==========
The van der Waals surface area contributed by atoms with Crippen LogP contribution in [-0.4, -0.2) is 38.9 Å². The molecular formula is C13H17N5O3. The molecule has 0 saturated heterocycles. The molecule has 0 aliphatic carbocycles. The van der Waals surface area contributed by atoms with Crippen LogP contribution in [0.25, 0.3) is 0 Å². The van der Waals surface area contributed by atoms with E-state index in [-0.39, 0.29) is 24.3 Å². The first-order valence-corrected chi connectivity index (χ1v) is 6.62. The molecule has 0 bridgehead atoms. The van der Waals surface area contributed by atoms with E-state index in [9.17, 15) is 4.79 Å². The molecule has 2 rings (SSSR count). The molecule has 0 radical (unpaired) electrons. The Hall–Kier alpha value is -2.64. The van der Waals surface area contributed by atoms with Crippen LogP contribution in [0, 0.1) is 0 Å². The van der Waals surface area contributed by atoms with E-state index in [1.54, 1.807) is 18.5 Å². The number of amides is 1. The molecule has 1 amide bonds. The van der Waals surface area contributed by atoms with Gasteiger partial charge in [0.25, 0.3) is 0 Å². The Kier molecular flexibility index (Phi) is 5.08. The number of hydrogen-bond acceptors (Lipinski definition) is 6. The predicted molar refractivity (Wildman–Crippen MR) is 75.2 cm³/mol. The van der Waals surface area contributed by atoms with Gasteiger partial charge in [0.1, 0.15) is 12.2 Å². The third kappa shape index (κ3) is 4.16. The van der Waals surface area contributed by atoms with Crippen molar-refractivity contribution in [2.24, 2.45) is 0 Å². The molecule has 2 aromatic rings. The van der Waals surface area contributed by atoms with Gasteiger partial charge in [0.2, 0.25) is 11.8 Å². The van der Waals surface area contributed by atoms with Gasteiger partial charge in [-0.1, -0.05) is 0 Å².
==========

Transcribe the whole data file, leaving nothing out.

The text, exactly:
The van der Waals surface area contributed by atoms with Crippen LogP contribution in [-0.4, -0.2) is 38.9 Å². The molecular formula is C13H17N5O3. The molecule has 0 saturated heterocycles. The molecule has 0 aliphatic carbocycles. The van der Waals surface area contributed by atoms with Crippen LogP contribution in [0.25, 0.3) is 0 Å². The van der Waals surface area contributed by atoms with E-state index in [-0.39, 0.29) is 24.3 Å². The first-order valence-corrected chi connectivity index (χ1v) is 6.62. The molecule has 0 bridgehead atoms. The van der Waals surface area contributed by atoms with E-state index in [9.17, 15) is 4.79 Å². The molecule has 2 rings (SSSR count). The molecule has 0 radical (unpaired) electrons. The Hall–Kier alpha value is -2.64. The van der Waals surface area contributed by atoms with Crippen LogP contribution in [0, 0.1) is 0 Å². The van der Waals surface area contributed by atoms with E-state index in [1.54, 1.807) is 18.5 Å². The number of amides is 1. The molecule has 1 amide bonds. The van der Waals surface area contributed by atoms with Gasteiger partial charge in [0.25, 0.3) is 0 Å². The Kier molecular flexibility index (Phi) is 5.08. The number of hydrogen-bond acceptors (Lipinski definition) is 6. The predicted molar refractivity (Wildman–Crippen MR) is 75.2 cm³/mol. The van der Waals surface area contributed by atoms with Gasteiger partial charge in [0.1, 0.15) is 12.2 Å². The third kappa shape index (κ3) is 4.16. The van der Waals surface area contributed by atoms with Crippen molar-refractivity contribution in [2.24, 2.45) is 0 Å². The molecule has 2 aromatic rings. The van der Waals surface area contributed by atoms with Gasteiger partial charge in [0.2, 0.25) is 11.8 Å². The van der Waals surface area contributed by atoms with Gasteiger partial charge in [-0.1, -0.05) is 0 Å².